Lower taxes AND more spending on good stuff – it’s hard to beat that combination. And it’s worked so well at the federal level. But it may be harder to deliver in a state that’s required to balance its budget.

Romney’s New Rx

I’ve got an op-ed out about Mitt Romney’s new health care plan.  Short version (192 words) here.  Long version (745 words) here.

One amusing aspect that I don’t mention in the op-ed: after criticizing Rudy Giuliani for relying on tax breaks to make health insurance affordable to more Americans, Romney proposes doing just that.

It’s going to be a fun campaign.

America’s Longest War

In the current issue of Foreign Policy magazine, Ethan Nadelmann, head of the Drug Policy Alliance, has a brisk, powerfully written piece calling for the legalization of drugs. Unfortunately, it’s subscriber-only, but here’s one of the more provocative passages:

Looking to the United States as a role model for drug control is like looking to apartheid-era South Africa for how to deal with race. The United States ranks first in the world in per-capita incarceration–with less than 5 percent of the world’s population, but almost 25 percent of the world’s prisoners. The number of people locked up for U.S. drug-law violations has increased from roughly 50,000 in 1980 to almost 500,000 today…. In 2005, the ayatollah in charge of Iran’s Ministry of Justice issued a fatwa declaring methadone maintainance and syringe-exchange programs compatible with sharia law. One only wishes his American counterpart were comparably enlightened.

A few weeks ago, the Washington Post’s Outlook section featured an indictment of drug prohibition written by Misha Glenny: “The Lost War.” Glenny concludes with the following:

In Washington, the war on drugs has been a third-rail issue since its inauguration. It’s obvious why – telling people that their kids can do drugs is the kiss of death at the ballot box. But that was before 9/11. Now the drug war is undermining Western security throughout the world. In one particularly revealing conversation, a senior official at the British Foreign Office told me, “I often think we will look back at the War on Drugs in a hundred years’ time and tell the tale of ‘The Emperor’s New Clothes.’ This is so stupid.”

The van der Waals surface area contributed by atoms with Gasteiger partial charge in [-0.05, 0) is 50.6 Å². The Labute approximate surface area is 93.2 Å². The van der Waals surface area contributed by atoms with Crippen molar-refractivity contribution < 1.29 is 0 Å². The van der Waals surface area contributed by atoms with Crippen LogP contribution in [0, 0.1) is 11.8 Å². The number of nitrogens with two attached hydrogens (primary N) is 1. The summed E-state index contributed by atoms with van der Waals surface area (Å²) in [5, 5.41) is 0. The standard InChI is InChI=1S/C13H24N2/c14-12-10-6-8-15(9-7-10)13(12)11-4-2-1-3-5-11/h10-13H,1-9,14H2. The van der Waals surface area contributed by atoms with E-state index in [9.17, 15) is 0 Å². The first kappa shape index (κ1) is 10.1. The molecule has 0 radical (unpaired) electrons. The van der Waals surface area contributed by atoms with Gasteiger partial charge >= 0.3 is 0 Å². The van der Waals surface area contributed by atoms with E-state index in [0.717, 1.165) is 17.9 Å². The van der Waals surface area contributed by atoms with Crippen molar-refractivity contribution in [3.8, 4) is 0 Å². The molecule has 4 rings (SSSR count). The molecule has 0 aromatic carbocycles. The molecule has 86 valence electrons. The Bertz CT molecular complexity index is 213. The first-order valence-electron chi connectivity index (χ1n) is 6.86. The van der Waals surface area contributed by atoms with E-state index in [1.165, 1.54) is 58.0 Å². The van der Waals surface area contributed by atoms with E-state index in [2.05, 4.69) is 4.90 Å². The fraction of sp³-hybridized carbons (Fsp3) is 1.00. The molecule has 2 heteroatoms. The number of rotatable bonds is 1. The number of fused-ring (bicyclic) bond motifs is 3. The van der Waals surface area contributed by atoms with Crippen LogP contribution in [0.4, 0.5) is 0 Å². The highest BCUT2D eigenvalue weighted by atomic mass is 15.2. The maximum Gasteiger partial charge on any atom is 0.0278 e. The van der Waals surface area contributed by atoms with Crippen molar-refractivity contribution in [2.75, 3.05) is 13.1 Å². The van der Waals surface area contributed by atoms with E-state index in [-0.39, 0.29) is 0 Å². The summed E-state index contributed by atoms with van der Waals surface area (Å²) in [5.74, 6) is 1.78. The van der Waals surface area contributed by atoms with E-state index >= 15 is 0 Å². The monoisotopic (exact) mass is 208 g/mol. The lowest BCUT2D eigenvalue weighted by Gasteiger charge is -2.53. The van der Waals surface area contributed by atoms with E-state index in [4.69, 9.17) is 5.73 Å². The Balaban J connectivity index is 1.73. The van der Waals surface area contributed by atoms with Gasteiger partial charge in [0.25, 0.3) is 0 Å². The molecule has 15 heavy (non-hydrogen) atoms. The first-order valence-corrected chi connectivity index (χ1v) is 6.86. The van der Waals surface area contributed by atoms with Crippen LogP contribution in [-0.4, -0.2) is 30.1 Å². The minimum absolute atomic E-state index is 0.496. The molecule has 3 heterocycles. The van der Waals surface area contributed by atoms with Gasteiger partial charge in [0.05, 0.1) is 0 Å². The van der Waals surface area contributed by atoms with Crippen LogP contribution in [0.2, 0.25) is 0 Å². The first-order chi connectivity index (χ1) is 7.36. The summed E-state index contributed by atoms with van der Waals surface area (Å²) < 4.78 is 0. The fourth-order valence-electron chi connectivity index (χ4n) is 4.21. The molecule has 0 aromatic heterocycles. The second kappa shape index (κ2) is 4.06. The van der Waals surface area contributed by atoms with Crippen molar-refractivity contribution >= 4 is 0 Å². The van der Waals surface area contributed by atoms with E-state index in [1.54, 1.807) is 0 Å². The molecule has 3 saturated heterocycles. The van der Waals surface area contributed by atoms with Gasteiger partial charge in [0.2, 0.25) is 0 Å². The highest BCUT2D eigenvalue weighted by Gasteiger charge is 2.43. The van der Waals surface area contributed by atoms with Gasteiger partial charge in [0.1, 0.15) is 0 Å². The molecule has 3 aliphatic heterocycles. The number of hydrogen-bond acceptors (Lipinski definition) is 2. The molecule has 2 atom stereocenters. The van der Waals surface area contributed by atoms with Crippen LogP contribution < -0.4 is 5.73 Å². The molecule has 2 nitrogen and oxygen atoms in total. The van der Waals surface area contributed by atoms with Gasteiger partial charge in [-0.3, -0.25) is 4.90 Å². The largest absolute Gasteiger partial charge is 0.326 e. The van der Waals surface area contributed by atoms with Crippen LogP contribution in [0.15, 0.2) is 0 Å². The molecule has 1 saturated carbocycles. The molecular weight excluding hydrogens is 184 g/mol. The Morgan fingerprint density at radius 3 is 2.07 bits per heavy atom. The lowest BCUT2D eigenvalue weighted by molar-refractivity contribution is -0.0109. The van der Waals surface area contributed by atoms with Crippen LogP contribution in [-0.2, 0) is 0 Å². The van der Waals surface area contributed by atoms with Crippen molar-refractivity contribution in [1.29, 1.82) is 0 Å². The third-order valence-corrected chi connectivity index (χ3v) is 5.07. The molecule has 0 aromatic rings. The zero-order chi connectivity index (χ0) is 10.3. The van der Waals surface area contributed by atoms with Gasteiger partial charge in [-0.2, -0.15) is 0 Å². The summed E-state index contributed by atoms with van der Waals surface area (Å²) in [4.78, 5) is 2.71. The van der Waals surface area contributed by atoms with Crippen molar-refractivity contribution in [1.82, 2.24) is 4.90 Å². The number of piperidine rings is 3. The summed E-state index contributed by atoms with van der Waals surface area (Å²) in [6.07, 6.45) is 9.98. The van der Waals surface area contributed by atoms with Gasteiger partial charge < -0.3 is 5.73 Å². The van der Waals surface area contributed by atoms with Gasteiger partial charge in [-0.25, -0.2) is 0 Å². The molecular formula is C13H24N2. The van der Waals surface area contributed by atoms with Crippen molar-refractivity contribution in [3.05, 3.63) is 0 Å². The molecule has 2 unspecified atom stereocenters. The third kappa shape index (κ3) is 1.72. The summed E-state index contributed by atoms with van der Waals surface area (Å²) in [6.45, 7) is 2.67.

How right he is.

For some of Cato’s 30 years of work on this issue, start here.

Bonus Friday Fun Link: go to page 4 of this document [.pdf] to read about how Richard Nixon’s Archie-Bunker-style social theories led him to ramp up the war on marijuana.

Some Bad Ideas That Won’t Help Solve the Organ Shortage

In “The Solvable Problem of Organ Shortages” [New York Times, 8/28/07], Jane Brody makes suggestions which, if implemented, will rob Americans of fundamental rights and do nothing to solve the organ shortage. Her suggestions may even make the problem worse.

The organ shortage can only be solved by increasing, not decreasing, the control people have over the disposition of their organs. Only an increase in liberty, not a restriction of liberty, has any chance of solving the organ shortage. New and innovative ways to motivate individuals to donate, including the option of compensation for donation both in the case of deceased and live organ donation, are what we need, not new ways to take organs without people’s consent.

One option Brody discusses is donation after cardiac arrest. There is nothing wrong, in principle, with retrieving organs after cardiac arrest, but what defines death and when to give up on a patient are not decisions that should be motivated by a need for organs. It is never appropriate for a doctor to alter how he treats one patient in order to provide an organ to save another patient. Just last month, a San Francisco transplant surgeon was charged with three felonies for allegedly hastening the death of a patient in an attempt to harvest his organs.

A policy of donation after cardiac arrest will drastically erode an already waning trust in the medical profession. Such a policy is likely to result in a backlash both against the medical profession in general and organ donation in particular. People will see such a policy as encouraging doctors to give up on patients when in fact there might still be some hope of improving their condition, just in order to harvest their organs. The net result will be a decrease, not an increase, in organs available for transplant.

The other major option discussed by Brody is presumed consent. Presumed consent is no consent at all, it is taking organs without asking unless an individual knows enough to follow the government’s predetermined method for objecting.

 Brody writes: “In Europe, where you are considered a potential donor unless you expressly declare[s] that you do not want to be one, more than 90 percent of people are organ donors.” Americans, unlike Europeans, will not give up their right to self-determination so easily. There will be an outcry both on religious grounds and from those who believe in patient autonomy. Americans will demand to be asked, let alone the question of whether such a law would even be constitutional.